I give Donald Trump credit for two things I never thought I'd say: First, I wish I was a practicing lawyer again. Now that civil liberties are under siege, being a lawyer seems relevant and—would you believe this?—noble. Second, I'm suddenly fascinated by the intersection of law and ethics.
About my going back to law: Not to worry. I'm not that reckless. (Think of the poor client!)
I'm left, then, with my new obsession with ethics. Last week, I wrote about the White House counsel ("Yo, Where's Don McGahn"), wondering about the kind of guidance he gave (or not) to senior officials about avoiding conflicts of interests. My hunch was that he didn't drive home the point nearly enough. Otherwise, Kellyanne Conway might have stopped herself from telling TV viewers to buy Ivanka clothes, and Trump might not have lashed out at Nordstrom for dumping his daughter's line. (Let me take that back: Trump wouldn't have behaved differently.)
Since that post, McGahn is suddenly in the spotlight—most recently about the way he handled Michael Flynn's conversations with Russian officials, which led to Flynn's resignation as national security advisor. I have no idea how McGahn advised Trump when it came out that Flynn had lied about those conversations. (Flynn told the FBI and Vice President Pence that he did not discuss sanctions against Russia when, in fact, he did.)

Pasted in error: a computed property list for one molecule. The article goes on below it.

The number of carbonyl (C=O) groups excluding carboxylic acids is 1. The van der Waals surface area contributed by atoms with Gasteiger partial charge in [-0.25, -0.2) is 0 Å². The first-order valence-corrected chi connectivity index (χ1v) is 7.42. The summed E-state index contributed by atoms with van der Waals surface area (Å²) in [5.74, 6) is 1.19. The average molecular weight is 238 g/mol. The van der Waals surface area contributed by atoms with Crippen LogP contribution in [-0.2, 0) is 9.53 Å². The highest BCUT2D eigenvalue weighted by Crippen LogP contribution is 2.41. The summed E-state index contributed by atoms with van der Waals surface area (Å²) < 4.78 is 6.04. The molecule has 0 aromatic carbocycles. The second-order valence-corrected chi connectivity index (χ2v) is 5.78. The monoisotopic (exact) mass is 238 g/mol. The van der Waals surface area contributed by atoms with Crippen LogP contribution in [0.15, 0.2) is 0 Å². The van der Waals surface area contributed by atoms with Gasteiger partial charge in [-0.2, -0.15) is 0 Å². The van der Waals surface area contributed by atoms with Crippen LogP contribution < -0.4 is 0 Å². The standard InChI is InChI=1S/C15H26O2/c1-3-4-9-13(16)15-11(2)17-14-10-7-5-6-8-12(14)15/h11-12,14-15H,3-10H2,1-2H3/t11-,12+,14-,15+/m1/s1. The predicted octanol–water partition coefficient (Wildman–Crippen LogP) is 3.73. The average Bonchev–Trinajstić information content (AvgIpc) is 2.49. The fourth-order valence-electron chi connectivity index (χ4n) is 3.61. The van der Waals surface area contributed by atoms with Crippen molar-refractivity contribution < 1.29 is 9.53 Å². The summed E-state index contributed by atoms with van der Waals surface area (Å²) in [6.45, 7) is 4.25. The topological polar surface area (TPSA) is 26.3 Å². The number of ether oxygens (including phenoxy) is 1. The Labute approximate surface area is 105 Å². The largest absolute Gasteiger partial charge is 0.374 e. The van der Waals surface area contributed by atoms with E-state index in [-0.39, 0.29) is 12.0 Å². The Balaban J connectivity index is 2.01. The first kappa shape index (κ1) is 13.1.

But this much we do know: According to White House spokesperson Sean Spicer, McGahn concluded Flynn's action wasn't a "violation of law" though it was a "violation of trust."
And this sums up the ethos of the Trump administration: Law and morality are regarded as traveling parallel paths. And never the twain shall meet.
Trump seems to draw a sharp line between what is legal versus what is morally correct—technically abiding by the former while discounting the later. Indeed, during the campaign, Trump bragged about how he paid as little in taxes as possible, essentially saying that only stupid people don't take advantage of what the law allows. And that attitude continues, as evidenced by Trump's refusal to divulge his tax filings or disassociate himself from his family business. As he's stated many times, the conflict of interest law exempts the president.
Which leads me to this question: Is this the kind of distinction clients look for in their lawyers—someone who can tell them how far they can push the ethics boundaries without breaking the law?